|SHAEF||WO 219, WO 229|
|North African and Mediterranean theatres: maps||WO 234|
|East Africa command||WO 276|
|Combined operations||DEFE 2|
6. War Office directorates
While the directorates were primarily concerned with administration, their records frequently include reports on actions and campaigns. Use our catalogue to search the following series, or browse them by clicking on the links:
|Directorate of military operations and intelligence||WO 106|
|Quarter-master general including exercises and plans, especially combined operations||WO 107|
|Directorate of military operations: appreciation files||WO 190|
|Directorate of military operations: collation files||WO 193|
|Directorate of artillery||WO 196|
|Directorate of military intelligence including weekly intelligence summaries and intelligence reviews||WO 208|
|Directorate of military training particularly lessons learned from operations||WO 231|
|Directorate of tactical investigation particularly studies of individual operations||WO 232|
|Directorate of air||WO 233|
|Directorate of army psychiatry||WO 241|
|Directorate of signals including signal plans and instructions for operations||WO 244|
|Directorate of staff duties||WO 260|
|Directorate of supplies and transport||WO 272|
|Engineer in Chief papers including reports on planning and operations||WO 227|
7. Records of Cabinet and high command
To find further records of the Cabinet Office, search our catalogue using keywords, restricted your search to the CAB department and the relevant year range. The records include:
- defence committees, for example in CAB 69
- Chiefs of Staff committees, for example in CAB 79
- War Cabinet daily situation reports in CAB 100
- War Cabinet telegrams in CAB 105
- Secretariat files in CAB 120 – these document the personal intervention of the Prime Minister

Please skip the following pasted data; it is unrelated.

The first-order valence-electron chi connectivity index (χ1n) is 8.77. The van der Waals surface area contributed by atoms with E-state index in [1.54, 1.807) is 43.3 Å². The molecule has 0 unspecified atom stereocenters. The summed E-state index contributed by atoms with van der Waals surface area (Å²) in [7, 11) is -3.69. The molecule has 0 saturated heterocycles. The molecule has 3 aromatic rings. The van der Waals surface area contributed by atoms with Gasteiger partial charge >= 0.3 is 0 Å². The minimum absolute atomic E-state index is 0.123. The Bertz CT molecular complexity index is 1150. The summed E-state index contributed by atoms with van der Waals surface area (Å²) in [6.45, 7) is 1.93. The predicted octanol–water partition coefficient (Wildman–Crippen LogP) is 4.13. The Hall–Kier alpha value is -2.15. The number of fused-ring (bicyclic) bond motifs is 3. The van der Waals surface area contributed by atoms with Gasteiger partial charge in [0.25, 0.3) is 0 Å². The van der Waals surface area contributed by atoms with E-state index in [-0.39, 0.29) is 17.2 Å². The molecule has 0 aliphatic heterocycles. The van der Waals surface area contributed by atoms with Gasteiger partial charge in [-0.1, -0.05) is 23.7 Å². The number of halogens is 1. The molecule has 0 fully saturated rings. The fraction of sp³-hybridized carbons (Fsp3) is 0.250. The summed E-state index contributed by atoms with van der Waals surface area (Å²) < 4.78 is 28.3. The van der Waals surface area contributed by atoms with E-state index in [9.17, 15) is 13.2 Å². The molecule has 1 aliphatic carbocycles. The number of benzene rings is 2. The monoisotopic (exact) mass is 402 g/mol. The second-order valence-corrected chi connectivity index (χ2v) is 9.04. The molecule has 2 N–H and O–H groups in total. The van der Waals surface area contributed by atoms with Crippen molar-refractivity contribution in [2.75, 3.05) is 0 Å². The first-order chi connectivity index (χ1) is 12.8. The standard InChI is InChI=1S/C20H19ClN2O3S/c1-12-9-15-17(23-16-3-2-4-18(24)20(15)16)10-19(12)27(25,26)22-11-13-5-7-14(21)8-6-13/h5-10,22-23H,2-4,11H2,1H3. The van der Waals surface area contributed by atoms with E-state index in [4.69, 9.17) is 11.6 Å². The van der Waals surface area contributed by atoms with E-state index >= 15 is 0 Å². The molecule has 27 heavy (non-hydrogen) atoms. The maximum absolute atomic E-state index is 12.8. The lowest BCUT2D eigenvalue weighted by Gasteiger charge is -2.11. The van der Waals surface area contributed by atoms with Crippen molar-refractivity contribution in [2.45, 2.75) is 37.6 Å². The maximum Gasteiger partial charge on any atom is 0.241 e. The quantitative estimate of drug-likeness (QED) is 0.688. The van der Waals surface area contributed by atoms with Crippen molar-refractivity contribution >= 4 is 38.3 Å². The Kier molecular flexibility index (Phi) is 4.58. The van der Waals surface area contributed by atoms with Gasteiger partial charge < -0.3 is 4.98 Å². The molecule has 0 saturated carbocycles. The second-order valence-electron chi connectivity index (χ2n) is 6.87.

7.2 Prime Minister’s Office
7.3 War Office councils and committees
Browse the following series:
- minutes of War Office council, Army council and their committees in WO 163
- Inter-Services security board minutes in WO 283 (contain information on the co-ordination of operational security and the control of code names)
- secret papers concerning defence issues in CAB 121
8. Other operational records
Search within WO 32 for reports of operations, using the following search terms in our catalogue:
- ‘Code 0′ (for overseas operations)
- ‘Code 46′(for narratives of operations)
- ‘Code 95′ (for reports of invasions)
Browse WO 33 for reports on actions with the enemy.
Browse the combined operations headquarters records in DEFE 2 or search by special service brigade, commando unit or the code name of the operation. This record series covers all amphibious and some airborne operations.
9. Official histories and narratives
Search or browse the following record series:
- narratives and reports written by the official historians of the Second World War in CAB 106 and CAB 101
- official historical studies of the war, mostly published in the 1950s, in WO 277
- notes and papers of a 1947 course on the D-Day landings and ensuing campaigns in WO 223
- medical historians’ papers that include narratives of medical units in action in WO 222
10. Orders of battle
The Orders of Battle and related records give the overseas locations of units during a particular battle or campaign. They show the distribution of divisions and regiments in numerical order and provide the station of each battalion or company. This information can help you trace a unit war diary.
Browse, search or consult the following for the locations of British and Dominions forces:
Browse or search the following for the locations of Allied and enemy forces:
11. Private papers
Private and private office papers contain some information about operations. Consult the papers of:
- Field-Marshal Earl Alexander of Tunis in WO 214
- the Chief of the (Imperial) General Staff in WO 216
- the Permanent Under Secretary in WO 258
- the Secretary of State in WO 259